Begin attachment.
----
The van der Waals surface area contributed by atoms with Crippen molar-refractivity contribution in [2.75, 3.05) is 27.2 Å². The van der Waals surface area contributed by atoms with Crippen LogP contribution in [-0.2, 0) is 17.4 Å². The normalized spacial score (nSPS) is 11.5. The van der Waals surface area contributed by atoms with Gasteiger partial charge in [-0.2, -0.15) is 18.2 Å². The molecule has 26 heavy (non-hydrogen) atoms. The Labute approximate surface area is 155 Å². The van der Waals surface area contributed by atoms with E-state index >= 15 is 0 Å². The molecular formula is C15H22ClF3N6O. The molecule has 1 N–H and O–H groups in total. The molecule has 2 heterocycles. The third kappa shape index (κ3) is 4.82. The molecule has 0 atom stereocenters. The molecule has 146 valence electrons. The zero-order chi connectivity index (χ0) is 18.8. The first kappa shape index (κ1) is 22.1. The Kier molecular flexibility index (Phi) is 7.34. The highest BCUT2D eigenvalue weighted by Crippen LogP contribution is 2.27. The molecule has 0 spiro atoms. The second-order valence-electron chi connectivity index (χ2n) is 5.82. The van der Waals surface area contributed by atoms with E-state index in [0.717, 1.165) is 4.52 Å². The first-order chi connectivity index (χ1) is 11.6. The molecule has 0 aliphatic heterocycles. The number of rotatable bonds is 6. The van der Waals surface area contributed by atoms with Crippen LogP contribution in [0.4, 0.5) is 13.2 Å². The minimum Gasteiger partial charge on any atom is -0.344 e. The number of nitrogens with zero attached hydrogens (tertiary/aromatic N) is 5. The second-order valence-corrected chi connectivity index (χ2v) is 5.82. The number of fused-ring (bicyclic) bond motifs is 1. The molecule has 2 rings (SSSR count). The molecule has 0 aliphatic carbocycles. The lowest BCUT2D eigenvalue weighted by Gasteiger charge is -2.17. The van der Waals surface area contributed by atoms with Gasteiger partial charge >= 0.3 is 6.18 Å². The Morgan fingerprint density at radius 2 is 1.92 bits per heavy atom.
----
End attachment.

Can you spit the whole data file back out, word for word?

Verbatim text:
The van der Waals surface area contributed by atoms with Crippen molar-refractivity contribution in [2.75, 3.05) is 27.2 Å². The van der Waals surface area contributed by atoms with Crippen LogP contribution in [-0.2, 0) is 17.4 Å². The normalized spacial score (nSPS) is 11.5. The van der Waals surface area contributed by atoms with Gasteiger partial charge in [-0.2, -0.15) is 18.2 Å². The molecule has 26 heavy (non-hydrogen) atoms. The Labute approximate surface area is 155 Å². The van der Waals surface area contributed by atoms with E-state index >= 15 is 0 Å². The molecular formula is C15H22ClF3N6O. The molecule has 1 N–H and O–H groups in total. The molecule has 2 heterocycles. The third kappa shape index (κ3) is 4.82. The molecule has 0 atom stereocenters. The molecule has 146 valence electrons. The zero-order chi connectivity index (χ0) is 18.8. The first kappa shape index (κ1) is 22.1. The Kier molecular flexibility index (Phi) is 7.34. The highest BCUT2D eigenvalue weighted by Crippen LogP contribution is 2.27. The molecule has 0 spiro atoms. The second-order valence-electron chi connectivity index (χ2n) is 5.82. The van der Waals surface area contributed by atoms with E-state index in [0.717, 1.165) is 4.52 Å². The first-order chi connectivity index (χ1) is 11.6. The molecule has 0 aliphatic heterocycles. The number of rotatable bonds is 6. The van der Waals surface area contributed by atoms with Crippen LogP contribution in [0.4, 0.5) is 13.2 Å². The minimum Gasteiger partial charge on any atom is -0.344 e. The number of nitrogens with zero attached hydrogens (tertiary/aromatic N) is 5. The second-order valence-corrected chi connectivity index (χ2v) is 5.82. The number of fused-ring (bicyclic) bond motifs is 1. The molecule has 2 rings (SSSR count). The molecule has 0 aliphatic carbocycles. The lowest BCUT2D eigenvalue weighted by Gasteiger charge is -2.17. The van der Waals surface area contributed by atoms with Gasteiger partial charge >= 0.3 is 6.18 Å². The Morgan fingerprint density at radius 2 is 1.92 bits per heavy atom.